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Lately we’ve received many email inquiries about where to find a 1 Euro Home in Italy. What you find on the internet can often be confusing and sometimes suspicious. There’s been plenty of media attention too, but still, how do you find one and what can you expect to spend? Here’s some information and some links to the municipalities that offer or have offered 1 Euro Homes.
We’ll end the article with some feedback from people who we’ve talked to about buying a home in Italy.
You know the saying, “if it sounds too good to be true…?” Well, maybe it is. However, for the right person, living in a small Italian village may be a dream come true. Here’s some things to keep in mind:
1) A home sold for the symbolic price of 1 Euro will probably be a “ruin”. Expect that many won’t have a roof, or functioning (to code) plumbing and electricity. In some cases, the ‘as is’ condition is unsafe, making it impossible to enter and have a proper look. Also, find out if the town has adequate wifi if you plan on working remotely while living there.
2) ‘The 1 Euro Home Project ‘small town’ or ‘village’ usually means an ‘ancient, rural town’. Roads may be in disrepair or even nonexistent — think that donkeys were the primary source of transportation long ago, and some roads haven’t changed since then . You’ll more than likely, need a car plus, hope that the streets leading to your home are wide enough for one. Remember that the town won’t be near a train station or airport.
3) Be prepared to begin your renovation project within a year of purchase. Anticipate registration and permit fees, and potentially other costs depending on the municipality. You may be obliged to contract architects and builders that the comune assigns, or are from the town (which does support the local economy).
4) The municipality (‘comune’) will ask for a surety bond which typically is between €1000-€5000. It will expire by the end of the completed work which must usually be carried out within three years.
Restoring a Piece of History
Restoring a 1 Euro Home is a great thing to do if you are prepared for the hard work involved and comfortable that it is executed mostly, when you’re not there. Firstly, you are not just restoring a home, but helping an entire village return to its ancient splendor. These villages were abandoned by Italians who moved to larger cities or abroad. As a foreign retiree or someone looking for an adventure “off the beaten path”, your investment means that an area that is near extinction, can attract new investors and tourists.
Secondly, you’ll be part of giving an almost forgotten corner of the world, new life.
A Bit of History
According to a report in The Guardian, the initiative began in 2008 in Salemi, a town south of Palermo. The then Mayor Vittorio Sgarbi and his friend Oliviero Toscani initially offered run down homes for one euro to anyone who was able to restore them while maintaining their original characteristics and within two years. The current Mayor has since continued the project.
How to Bid for a 1 Euro Home
As difficult as it may be, contact directly the municipality that you are interested in. One of our contacts from the Comune Messina suggested that interested parties contact these municipalities (comuni pl; comune sing):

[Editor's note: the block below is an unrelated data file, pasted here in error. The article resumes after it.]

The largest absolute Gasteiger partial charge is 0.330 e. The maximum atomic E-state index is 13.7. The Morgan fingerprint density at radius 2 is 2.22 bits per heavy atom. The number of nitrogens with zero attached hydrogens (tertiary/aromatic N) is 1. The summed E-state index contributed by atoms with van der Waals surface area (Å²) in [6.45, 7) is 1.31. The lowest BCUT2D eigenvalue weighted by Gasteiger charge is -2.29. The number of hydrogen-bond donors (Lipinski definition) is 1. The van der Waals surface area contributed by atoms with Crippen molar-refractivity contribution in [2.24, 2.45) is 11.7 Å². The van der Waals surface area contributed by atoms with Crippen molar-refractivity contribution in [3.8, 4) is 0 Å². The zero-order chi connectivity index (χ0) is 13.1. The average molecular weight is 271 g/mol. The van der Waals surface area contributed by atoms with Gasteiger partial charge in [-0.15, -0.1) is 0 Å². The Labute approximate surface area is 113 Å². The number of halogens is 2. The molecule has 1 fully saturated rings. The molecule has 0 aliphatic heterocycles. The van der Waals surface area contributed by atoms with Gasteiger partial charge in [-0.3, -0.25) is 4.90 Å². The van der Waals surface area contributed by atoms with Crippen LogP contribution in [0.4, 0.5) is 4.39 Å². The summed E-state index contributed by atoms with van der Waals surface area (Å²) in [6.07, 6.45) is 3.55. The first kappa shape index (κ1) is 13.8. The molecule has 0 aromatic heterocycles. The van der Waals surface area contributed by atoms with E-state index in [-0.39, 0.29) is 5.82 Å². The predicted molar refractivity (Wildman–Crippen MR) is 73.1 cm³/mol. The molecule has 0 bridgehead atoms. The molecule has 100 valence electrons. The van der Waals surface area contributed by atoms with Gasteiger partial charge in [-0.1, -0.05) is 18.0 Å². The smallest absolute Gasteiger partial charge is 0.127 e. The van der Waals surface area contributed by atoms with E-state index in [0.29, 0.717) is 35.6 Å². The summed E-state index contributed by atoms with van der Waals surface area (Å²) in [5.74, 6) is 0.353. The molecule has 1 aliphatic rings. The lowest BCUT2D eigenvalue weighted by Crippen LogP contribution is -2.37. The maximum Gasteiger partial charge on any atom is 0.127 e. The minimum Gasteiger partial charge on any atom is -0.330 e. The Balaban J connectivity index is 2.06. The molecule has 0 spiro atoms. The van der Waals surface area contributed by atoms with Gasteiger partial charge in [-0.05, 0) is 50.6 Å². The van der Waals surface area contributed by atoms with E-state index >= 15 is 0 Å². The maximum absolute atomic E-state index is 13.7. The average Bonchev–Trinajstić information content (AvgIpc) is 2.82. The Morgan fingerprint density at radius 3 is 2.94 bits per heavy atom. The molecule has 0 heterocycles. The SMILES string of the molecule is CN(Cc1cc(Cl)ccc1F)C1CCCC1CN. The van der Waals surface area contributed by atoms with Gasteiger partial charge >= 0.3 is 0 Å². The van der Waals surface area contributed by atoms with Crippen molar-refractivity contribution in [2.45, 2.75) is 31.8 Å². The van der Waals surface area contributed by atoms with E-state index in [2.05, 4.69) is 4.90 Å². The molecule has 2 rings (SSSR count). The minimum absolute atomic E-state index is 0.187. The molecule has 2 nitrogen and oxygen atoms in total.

San Piero Patti
Sambuca di Sicilia – This website provides information about available homes.
Augusta – This website provides downloadable forms.
Città di Bivona
Città di San Cataldo
Salemi – This website provides a link to an external site that offers information about 1 Euro Homes availability in this municipality.
Citta di Valguarnera Caropepe
What Foreigners Who Live in Italy Say About 1 Euro Homes
“I think the golden rule in real estate is ‘location, location, location’… For those who are just interested in getting a property anywhere in Italy, are not focused on a specific area, and want to start life in Italy on a budget, then 1 Euro Homes can be great.” ~ Stephen & Ricardo of Villa Giara
“I think the 1 Euro Home Project is a great idea and it’s helping to revive some rural areas. However, even though the idea of snapping up a 1 Euro house might seem like a wonderful deal, I see several downsides…” Juliana of Wonderful Marche
“Probably they are not the best places for vacation rentals. There are 1 Euro properties that are in areas that are so unknown that no one wants to go there. Unless you are Italian and have family there, no one would ever think of those places.” ~ Daniele of Antoniella Real Estate
“We have seen an increasing number of applications, most likely due to some initiatives like the 1 Euro home programs.” ~ Marco of Italian Citizenship Assistance
“When we’re talking about 1 Euro Homes and depending on which municipality (because each one has their own way of doing it) you’ll find most homes are not actually 1 Euro – that is the starting opening bid. Many of these homes can go from a few thousand to 20 or 30 thousand Euros.” ~ Rafael of Not Your Average Globetrotter
What We Suggest
Before you make a commitment, we suggest that you visit the town and potential home a few times and in different seasons. Stay for a while in the town and get to know the locals. Investigate the new tax incentives offered to retirees who settle in Sicily and certain areas of Southern Italy.
Talk to Us!
If you’re in the process of buying a 1 Euro Home or have renovated one, we’d love to hear from you. Send an email to lisa @ liveinitalymag.com.
You may also like reading: “Castropignano: Too Good to Be True?”